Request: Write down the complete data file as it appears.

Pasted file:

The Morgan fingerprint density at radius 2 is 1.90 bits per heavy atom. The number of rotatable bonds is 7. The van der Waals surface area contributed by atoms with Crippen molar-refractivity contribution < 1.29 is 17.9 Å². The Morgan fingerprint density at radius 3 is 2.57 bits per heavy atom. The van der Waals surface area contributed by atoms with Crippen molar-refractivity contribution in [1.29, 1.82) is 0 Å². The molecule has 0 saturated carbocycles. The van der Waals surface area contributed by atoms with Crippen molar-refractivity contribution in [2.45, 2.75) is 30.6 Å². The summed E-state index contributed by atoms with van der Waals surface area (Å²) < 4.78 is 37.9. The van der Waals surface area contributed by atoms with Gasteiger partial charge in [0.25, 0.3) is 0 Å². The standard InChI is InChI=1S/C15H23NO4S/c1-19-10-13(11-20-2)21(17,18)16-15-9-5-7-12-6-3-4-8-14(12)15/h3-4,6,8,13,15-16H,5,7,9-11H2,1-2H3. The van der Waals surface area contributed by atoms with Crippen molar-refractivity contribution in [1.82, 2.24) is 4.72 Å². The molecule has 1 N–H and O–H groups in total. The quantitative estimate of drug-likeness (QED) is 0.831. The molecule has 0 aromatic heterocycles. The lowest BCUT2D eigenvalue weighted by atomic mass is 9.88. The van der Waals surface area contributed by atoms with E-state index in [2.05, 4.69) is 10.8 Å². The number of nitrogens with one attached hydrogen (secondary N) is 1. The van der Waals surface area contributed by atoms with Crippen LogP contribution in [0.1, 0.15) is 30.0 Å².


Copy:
The Morgan fingerprint density at radius 2 is 1.90 bits per heavy atom. The number of rotatable bonds is 7. The van der Waals surface area contributed by atoms with Crippen molar-refractivity contribution < 1.29 is 17.9 Å². The Morgan fingerprint density at radius 3 is 2.57 bits per heavy atom. The van der Waals surface area contributed by atoms with Crippen molar-refractivity contribution in [1.29, 1.82) is 0 Å². The molecule has 0 saturated carbocycles. The van der Waals surface area contributed by atoms with Crippen molar-refractivity contribution in [2.45, 2.75) is 30.6 Å². The summed E-state index contributed by atoms with van der Waals surface area (Å²) < 4.78 is 37.9. The van der Waals surface area contributed by atoms with Gasteiger partial charge in [0.25, 0.3) is 0 Å². The standard InChI is InChI=1S/C15H23NO4S/c1-19-10-13(11-20-2)21(17,18)16-15-9-5-7-12-6-3-4-8-14(12)15/h3-4,6,8,13,15-16H,5,7,9-11H2,1-2H3. The van der Waals surface area contributed by atoms with Crippen molar-refractivity contribution in [1.82, 2.24) is 4.72 Å². The molecule has 1 N–H and O–H groups in total. The quantitative estimate of drug-likeness (QED) is 0.831. The molecule has 0 aromatic heterocycles. The lowest BCUT2D eigenvalue weighted by atomic mass is 9.88. The van der Waals surface area contributed by atoms with E-state index in [2.05, 4.69) is 10.8 Å². The number of nitrogens with one attached hydrogen (secondary N) is 1. The van der Waals surface area contributed by atoms with Crippen LogP contribution in [0.1, 0.15) is 30.0 Å².